Next month in Miami, the U.S. government will host a Cuba Internet Freedom Conference. It is being billed as a two-day event aiming to bring “together digital innovators and independent journalists from Cuba with other individuals focused on improving digital rights and fostering uncensored access for the island.” Sounds innocent enough, promising even. But is it worth our taxpayer money or the risk? You can learn a lot more about it at this U.S. government website; however, I’m certain, the Cuban regime has archived this site for future use against civil society leaders.
While there is no doubt that Internet freedom is an important democracy promotion tool, one that works over time, when it comes to totalitarian police states such as Cuba, these programs can land people in prison or worse. Just ask Alan Gross. Mr. Gross, a senior U.S. citizen spent five years as a political prisoner in Cuba for engaging in Internet freedom work. His crime involved training Jewish community center volunteers on the island to use phones, wireless networks, and personal computers. Gross was subjected to psychological and other forms of torture.
I suspect that the only reason Mr. Gross did not die in custody is because the Cubans needed him alive. The Cuban regime used Mr. Gross to secure political concessions from the Obama administration. A state sponsor of terrorism at the time, secret negotiations were initiated to secure Gross’s release in exchange for improved relations with the United States. Of course the establishment media, as well as supporters of Obama’s engagement policy have generally ignored this political nugget.
The Gross family sued the U.S. government contractor and State Department. The cases reportedly settled out of court. Yet one of the many lessons from the Gross case, and others like it, is that you do not send civilians to do work that should be left to professionals in another line of work. For the safety of those involved, as well as long-term U.S. policy goals most, if not all of these democracy-building programs should be classified. The Congress has ceded way too much ground on this point, especially for programs in countries such as Cuba, Iran, North Korea, and a few other hot spots.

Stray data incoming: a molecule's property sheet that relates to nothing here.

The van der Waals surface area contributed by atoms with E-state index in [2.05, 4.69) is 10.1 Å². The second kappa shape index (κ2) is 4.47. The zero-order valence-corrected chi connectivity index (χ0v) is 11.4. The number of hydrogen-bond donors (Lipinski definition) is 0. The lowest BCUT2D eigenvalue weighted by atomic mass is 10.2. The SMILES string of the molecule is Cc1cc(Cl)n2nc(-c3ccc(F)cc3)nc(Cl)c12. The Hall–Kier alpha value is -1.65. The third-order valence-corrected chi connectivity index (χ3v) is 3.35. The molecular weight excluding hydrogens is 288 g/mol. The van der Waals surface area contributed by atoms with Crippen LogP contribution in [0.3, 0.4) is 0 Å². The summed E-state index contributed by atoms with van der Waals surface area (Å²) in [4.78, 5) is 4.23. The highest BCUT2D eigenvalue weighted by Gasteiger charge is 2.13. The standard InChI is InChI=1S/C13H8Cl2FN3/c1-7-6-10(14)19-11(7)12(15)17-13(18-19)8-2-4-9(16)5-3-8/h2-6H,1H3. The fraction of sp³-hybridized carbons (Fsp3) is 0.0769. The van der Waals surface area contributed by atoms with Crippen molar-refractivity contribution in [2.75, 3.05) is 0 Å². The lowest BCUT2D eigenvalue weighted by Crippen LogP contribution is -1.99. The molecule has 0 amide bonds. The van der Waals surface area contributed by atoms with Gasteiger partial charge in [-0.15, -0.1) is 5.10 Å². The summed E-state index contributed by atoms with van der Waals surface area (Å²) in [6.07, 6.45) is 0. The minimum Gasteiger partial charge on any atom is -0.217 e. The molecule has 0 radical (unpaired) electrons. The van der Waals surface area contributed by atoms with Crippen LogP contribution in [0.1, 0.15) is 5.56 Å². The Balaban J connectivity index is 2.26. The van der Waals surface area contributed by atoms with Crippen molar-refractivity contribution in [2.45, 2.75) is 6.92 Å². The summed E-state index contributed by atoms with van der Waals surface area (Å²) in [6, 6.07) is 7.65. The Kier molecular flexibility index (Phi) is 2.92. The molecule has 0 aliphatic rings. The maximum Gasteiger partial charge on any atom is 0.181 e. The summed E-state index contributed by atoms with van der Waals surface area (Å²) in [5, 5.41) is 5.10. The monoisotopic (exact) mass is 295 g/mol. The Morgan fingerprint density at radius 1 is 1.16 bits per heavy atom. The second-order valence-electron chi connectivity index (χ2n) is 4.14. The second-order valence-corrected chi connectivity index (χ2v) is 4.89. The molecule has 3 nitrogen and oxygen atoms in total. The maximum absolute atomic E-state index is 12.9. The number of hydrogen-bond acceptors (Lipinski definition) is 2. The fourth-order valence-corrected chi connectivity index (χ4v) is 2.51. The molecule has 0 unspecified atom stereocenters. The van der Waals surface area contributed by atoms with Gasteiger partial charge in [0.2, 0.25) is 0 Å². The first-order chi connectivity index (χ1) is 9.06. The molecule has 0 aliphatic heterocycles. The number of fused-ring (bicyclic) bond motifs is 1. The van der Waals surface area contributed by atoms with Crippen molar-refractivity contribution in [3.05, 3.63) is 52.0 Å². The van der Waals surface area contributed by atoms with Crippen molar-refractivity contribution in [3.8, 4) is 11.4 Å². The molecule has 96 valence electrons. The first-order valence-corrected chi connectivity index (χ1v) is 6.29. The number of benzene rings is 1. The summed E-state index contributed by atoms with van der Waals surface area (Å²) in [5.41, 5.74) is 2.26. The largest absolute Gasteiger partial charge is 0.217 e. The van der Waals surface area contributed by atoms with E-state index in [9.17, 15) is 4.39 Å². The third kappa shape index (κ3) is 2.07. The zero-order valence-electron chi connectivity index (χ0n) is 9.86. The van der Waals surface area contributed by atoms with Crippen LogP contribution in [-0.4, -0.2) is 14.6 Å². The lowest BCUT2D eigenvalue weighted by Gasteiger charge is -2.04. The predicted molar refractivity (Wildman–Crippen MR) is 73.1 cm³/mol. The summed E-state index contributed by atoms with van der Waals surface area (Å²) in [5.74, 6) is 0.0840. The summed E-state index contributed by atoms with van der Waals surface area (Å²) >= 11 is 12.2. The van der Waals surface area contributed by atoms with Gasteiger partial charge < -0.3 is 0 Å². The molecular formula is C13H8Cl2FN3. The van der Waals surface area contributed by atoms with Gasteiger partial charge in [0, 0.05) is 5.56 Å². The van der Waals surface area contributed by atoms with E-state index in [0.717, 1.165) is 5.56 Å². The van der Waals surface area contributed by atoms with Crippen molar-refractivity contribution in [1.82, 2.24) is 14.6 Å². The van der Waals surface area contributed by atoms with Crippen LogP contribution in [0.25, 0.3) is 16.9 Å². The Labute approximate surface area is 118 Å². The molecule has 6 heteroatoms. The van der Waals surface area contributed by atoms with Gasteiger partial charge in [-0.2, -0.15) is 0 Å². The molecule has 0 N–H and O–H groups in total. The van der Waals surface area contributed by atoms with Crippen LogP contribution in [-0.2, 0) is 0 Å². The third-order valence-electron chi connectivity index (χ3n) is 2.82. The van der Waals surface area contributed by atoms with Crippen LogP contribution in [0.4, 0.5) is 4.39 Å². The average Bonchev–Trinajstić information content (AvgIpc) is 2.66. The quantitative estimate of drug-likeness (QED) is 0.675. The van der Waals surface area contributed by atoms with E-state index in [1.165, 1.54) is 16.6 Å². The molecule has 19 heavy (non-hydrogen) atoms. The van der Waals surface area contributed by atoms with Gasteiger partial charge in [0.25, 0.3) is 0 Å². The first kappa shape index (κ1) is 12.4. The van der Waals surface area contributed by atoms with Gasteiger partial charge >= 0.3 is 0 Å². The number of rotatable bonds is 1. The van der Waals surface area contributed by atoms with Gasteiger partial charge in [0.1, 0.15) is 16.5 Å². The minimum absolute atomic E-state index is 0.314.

With respect to the upcoming Cuba Internet Freedom Conference, the Obama administration, as well as those who support the president’s flawed engagement policy are either naive or, frankly, fools. Why would the U.S. government openly advertise a democracy promotion program and then invite internet users from Cuba to join? Cuban participants, at least those who are not Cuban intelligence officers or collaborating with the regime, would be placing a target on themselves by hanging out in Miami.
The reality is that most Cubans who will attend this conference support socialism or a soft landing transition, with one or two exceptions, they are not advocates of true political change in Cuba. Most Cubans who travel to Miami to engage in these conferences are tools of the regime sent to the U.S., Europe, and Latin America to give an appearance to the outside world that there is tolerance of alternative points of view in Cuba.
The reality is that political repression against Cuban civil society and opposition leaders is at an all time high. Sooner or later the U.S. will also be forced to revisit U.S. policy, laws (some drafted when the Internet and encryption was in its infancy), and regulations that of allow the for the export of certain telecommunications products to Cuba since Cuba is using its telecommunication systems to spy on its people – it has become a tool of repression.
U.S. taxpayers have squandered billions in these sort of programs. To what end? Cuba remains a totalitarian police state. The only tool that works, and that was working up until December 17, 2014, was the enforcement of economic sanctions against regime officials. Yet as the Alan Gross matter demonstrated, this administration is willing to sacrifice civilian human life for policy gains, an approach that is not limited to Cuba. Think Iran, where the mullahs have taken to kidnapping Americans and dual-nationals and holding them for monetary ransom as well as other political concessions.
The truly independent journalists and internet pioneers of Cuba will not attend the Miami conference next month. We need to support these people who do not travel outside of Cuba, but who tough it out on the island day by day. They deserve U.S. taxpayer funds to build more networks and spread the word about the power of the Internet for civil society. And what about risks posed from cyber terror or non-white hat hackers? How can we trust regime picked attendees to begin with?
To make Internet programs truly successful in Cuba, give trusted individuals the money and other support without announcing it to the world. Classify it. In addition, enforce existing sanctions and implement new ones targeting regime officials, their family members, as well as many other characters that make up the Cuban totalitarian police state. At this juncture, however, neither this President, nor the Republican Congress, is politically able or willing to do any of this because both camps are blinded by old ways of dealing with the Cuba conundrum.